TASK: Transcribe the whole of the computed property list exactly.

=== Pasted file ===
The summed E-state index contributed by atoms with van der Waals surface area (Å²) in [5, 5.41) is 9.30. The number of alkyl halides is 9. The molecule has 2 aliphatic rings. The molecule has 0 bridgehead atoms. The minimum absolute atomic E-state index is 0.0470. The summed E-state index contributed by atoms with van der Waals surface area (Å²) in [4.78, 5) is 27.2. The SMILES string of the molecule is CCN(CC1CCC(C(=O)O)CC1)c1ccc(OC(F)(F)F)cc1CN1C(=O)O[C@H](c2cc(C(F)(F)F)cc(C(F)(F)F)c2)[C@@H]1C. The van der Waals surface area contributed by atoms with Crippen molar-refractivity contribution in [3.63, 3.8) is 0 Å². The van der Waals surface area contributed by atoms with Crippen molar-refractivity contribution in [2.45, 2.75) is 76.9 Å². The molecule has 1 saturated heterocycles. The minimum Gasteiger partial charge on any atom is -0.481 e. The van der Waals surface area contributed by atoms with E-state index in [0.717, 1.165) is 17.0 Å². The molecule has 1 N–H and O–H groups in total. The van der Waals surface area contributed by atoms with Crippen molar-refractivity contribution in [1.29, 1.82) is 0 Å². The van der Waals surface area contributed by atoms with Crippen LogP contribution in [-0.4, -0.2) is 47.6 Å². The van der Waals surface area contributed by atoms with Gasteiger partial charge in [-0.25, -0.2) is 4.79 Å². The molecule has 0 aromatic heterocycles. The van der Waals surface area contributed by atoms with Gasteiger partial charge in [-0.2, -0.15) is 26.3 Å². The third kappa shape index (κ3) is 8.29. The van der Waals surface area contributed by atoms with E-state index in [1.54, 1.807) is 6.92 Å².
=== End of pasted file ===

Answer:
The summed E-state index contributed by atoms with van der Waals surface area (Å²) in [5, 5.41) is 9.30. The number of alkyl halides is 9. The molecule has 2 aliphatic rings. The molecule has 0 bridgehead atoms. The minimum absolute atomic E-state index is 0.0470. The summed E-state index contributed by atoms with van der Waals surface area (Å²) in [4.78, 5) is 27.2. The SMILES string of the molecule is CCN(CC1CCC(C(=O)O)CC1)c1ccc(OC(F)(F)F)cc1CN1C(=O)O[C@H](c2cc(C(F)(F)F)cc(C(F)(F)F)c2)[C@@H]1C. The van der Waals surface area contributed by atoms with Crippen molar-refractivity contribution in [3.63, 3.8) is 0 Å². The van der Waals surface area contributed by atoms with Crippen molar-refractivity contribution in [2.45, 2.75) is 76.9 Å². The molecule has 1 saturated heterocycles. The minimum Gasteiger partial charge on any atom is -0.481 e. The van der Waals surface area contributed by atoms with E-state index in [0.717, 1.165) is 17.0 Å². The molecule has 1 N–H and O–H groups in total. The van der Waals surface area contributed by atoms with Crippen molar-refractivity contribution in [1.29, 1.82) is 0 Å². The van der Waals surface area contributed by atoms with Crippen LogP contribution in [-0.4, -0.2) is 47.6 Å². The van der Waals surface area contributed by atoms with Gasteiger partial charge in [-0.25, -0.2) is 4.79 Å². The molecule has 0 aromatic heterocycles. The van der Waals surface area contributed by atoms with Gasteiger partial charge in [-0.2, -0.15) is 26.3 Å². The third kappa shape index (κ3) is 8.29. The van der Waals surface area contributed by atoms with E-state index in [1.54, 1.807) is 6.92 Å².